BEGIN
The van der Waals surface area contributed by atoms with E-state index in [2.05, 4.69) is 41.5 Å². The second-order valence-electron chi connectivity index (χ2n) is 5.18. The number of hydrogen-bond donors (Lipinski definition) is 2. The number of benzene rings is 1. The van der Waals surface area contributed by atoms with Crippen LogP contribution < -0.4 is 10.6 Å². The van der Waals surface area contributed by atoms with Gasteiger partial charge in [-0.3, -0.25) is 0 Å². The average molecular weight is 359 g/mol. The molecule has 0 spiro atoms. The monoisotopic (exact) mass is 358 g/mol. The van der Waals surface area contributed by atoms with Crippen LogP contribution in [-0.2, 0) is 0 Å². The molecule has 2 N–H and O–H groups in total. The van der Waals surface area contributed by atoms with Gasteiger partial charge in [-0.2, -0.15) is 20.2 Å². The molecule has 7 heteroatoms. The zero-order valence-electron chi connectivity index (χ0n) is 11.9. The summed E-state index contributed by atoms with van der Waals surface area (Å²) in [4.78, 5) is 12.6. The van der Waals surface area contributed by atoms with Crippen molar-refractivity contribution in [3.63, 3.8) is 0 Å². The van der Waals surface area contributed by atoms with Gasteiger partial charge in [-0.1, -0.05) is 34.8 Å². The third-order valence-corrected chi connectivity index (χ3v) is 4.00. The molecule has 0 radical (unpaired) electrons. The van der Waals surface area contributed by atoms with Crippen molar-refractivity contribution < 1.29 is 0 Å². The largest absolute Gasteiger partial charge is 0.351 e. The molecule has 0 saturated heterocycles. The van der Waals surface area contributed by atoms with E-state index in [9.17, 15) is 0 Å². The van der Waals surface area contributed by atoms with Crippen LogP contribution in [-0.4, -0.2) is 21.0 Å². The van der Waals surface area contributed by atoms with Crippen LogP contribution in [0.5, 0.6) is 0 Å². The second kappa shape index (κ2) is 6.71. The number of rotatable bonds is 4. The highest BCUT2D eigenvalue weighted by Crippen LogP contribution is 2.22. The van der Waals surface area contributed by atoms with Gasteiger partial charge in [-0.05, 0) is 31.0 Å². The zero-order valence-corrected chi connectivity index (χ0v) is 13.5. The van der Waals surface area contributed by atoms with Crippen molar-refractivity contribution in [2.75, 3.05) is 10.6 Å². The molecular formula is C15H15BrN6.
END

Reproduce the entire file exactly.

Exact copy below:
The van der Waals surface area contributed by atoms with E-state index in [2.05, 4.69) is 41.5 Å². The second-order valence-electron chi connectivity index (χ2n) is 5.18. The number of hydrogen-bond donors (Lipinski definition) is 2. The number of benzene rings is 1. The van der Waals surface area contributed by atoms with Crippen LogP contribution < -0.4 is 10.6 Å². The van der Waals surface area contributed by atoms with Gasteiger partial charge in [-0.3, -0.25) is 0 Å². The average molecular weight is 359 g/mol. The molecule has 0 spiro atoms. The monoisotopic (exact) mass is 358 g/mol. The van der Waals surface area contributed by atoms with Crippen LogP contribution in [-0.2, 0) is 0 Å². The molecule has 2 N–H and O–H groups in total. The van der Waals surface area contributed by atoms with Gasteiger partial charge in [-0.2, -0.15) is 20.2 Å². The molecule has 7 heteroatoms. The zero-order valence-electron chi connectivity index (χ0n) is 11.9. The summed E-state index contributed by atoms with van der Waals surface area (Å²) in [4.78, 5) is 12.6. The van der Waals surface area contributed by atoms with Crippen molar-refractivity contribution in [3.63, 3.8) is 0 Å². The van der Waals surface area contributed by atoms with Gasteiger partial charge in [-0.1, -0.05) is 34.8 Å². The third-order valence-corrected chi connectivity index (χ3v) is 4.00. The molecule has 0 radical (unpaired) electrons. The van der Waals surface area contributed by atoms with Crippen molar-refractivity contribution < 1.29 is 0 Å². The largest absolute Gasteiger partial charge is 0.351 e. The molecule has 0 saturated heterocycles. The van der Waals surface area contributed by atoms with E-state index in [9.17, 15) is 0 Å². The van der Waals surface area contributed by atoms with Crippen LogP contribution in [-0.4, -0.2) is 21.0 Å². The van der Waals surface area contributed by atoms with Crippen LogP contribution in [0.5, 0.6) is 0 Å². The second kappa shape index (κ2) is 6.71. The number of rotatable bonds is 4. The highest BCUT2D eigenvalue weighted by Crippen LogP contribution is 2.22. The van der Waals surface area contributed by atoms with Gasteiger partial charge in [-0.05, 0) is 31.0 Å². The zero-order valence-corrected chi connectivity index (χ0v) is 13.5. The van der Waals surface area contributed by atoms with Crippen molar-refractivity contribution in [2.75, 3.05) is 10.6 Å². The molecular formula is C15H15BrN6.